This week I had a need for color. We had just had about four straight days of rain and I needed a punch of chroma! I dug into my increasing crowded puzzle closet determined to find something to combat my dreary days. Behold! There it was, carefully organized next to……I’m kidding, it wasn’t organized. In fact, my search inadvertently triggered an epic puzzlanche that nearly buried me. However! I emerged from my cave of dissectology with my prize in hand: Areaware’s Gradient Puzzle (Pink/Blue). Areaware is a pretty cool company. They make an awesome bunch of puzzles and also random knick knacks for your home and office. Their gradients come in sizes 100, 500, and 1000. They also come in colors Red/Yellow, Green/Yellow, Blue/Green and Black/White. The 100 piece ones are a great starter if you are nervous about doing a gradient.
So, if you’ve followed me at all on here or on Instagram, you know my deep seated hatred of sorting. I despise all manner of sorting. Here is my method: dump out pieces, flip over, put edges in one box top, put all puzzle pieces in my super klassy, thrifted tray (with the hand holes covered with painter’s tape), commence puzzling. Some people are horrified at my actions. They probably see it as unrefined chaos, but it works for me, so I do it. EXCEPT, except for gradients. I always sort my gradients and I hate every minute of it. But Gaby, why sort if it makes you more miserable? I don’t know! I just do it! I never said it was logical. Maybe it’s because I love the challenge of being able to sort all the colors correctly. When I sort a gradient accurately and there’s a finished row or column when the colors start to shift, I feel like I leveled up. What can I say? I’m pretty proud of my color perception. Here is how I sorted this gradient…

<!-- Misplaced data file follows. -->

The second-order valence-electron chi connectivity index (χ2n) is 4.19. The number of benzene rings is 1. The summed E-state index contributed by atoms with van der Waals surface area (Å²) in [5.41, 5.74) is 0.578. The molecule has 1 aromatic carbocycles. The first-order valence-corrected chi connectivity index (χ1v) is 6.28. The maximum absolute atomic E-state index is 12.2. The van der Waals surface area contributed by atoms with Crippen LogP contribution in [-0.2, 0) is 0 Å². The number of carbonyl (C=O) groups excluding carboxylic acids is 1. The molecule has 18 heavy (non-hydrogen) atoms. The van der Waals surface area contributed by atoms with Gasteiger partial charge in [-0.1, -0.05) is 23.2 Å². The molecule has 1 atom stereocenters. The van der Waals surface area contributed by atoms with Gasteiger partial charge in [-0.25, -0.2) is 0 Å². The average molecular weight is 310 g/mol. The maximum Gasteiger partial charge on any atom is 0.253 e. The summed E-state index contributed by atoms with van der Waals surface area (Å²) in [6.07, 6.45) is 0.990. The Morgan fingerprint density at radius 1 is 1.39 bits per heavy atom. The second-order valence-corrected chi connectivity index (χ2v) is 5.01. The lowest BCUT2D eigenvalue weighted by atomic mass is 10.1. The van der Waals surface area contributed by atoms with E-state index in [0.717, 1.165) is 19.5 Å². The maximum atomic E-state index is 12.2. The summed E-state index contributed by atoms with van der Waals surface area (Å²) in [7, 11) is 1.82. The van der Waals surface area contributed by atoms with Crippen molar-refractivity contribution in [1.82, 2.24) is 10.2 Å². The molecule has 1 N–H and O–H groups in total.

As you can see, I don’t always sort, but when I do, I become entirely too anal retentive and take it waay too far. That is 6 trays (not including the edges) for 3 colors. I probably could have sorted down further, a sortception if you will? But I decided to stay put.
As always, edge first! This was pretty straightforward. The puzzle is a standard grid cut, but the nibs and holes are varied enough that there wasn’t a big issue with placing a piece incorrectly. After I finished the edge, I started at the top with pink and moved down the puzzle.
The color changes from pink to purple to blue were pretty easy, and then I hit the blue wall. This was a little more difficult and I decided to resort by shape. It took me a little longer than the prior section, but I was still able to complete the puzzle in about two days.
I really enjoyed the quality of this puzzle. The pieces are nice and chonky and super well made. The thickness came in at 2.1mm, which is above average. The colors are gorgeous and so incredibly vivid! These are the colors you imagine when you close your eyes and think pink or blue. Hilariously enough, the box is the real star behind this puzzle. The design is so sleek and gorgeous. Just think how beautiful they would all be lined up on your shelf? Absolutely gorgeous.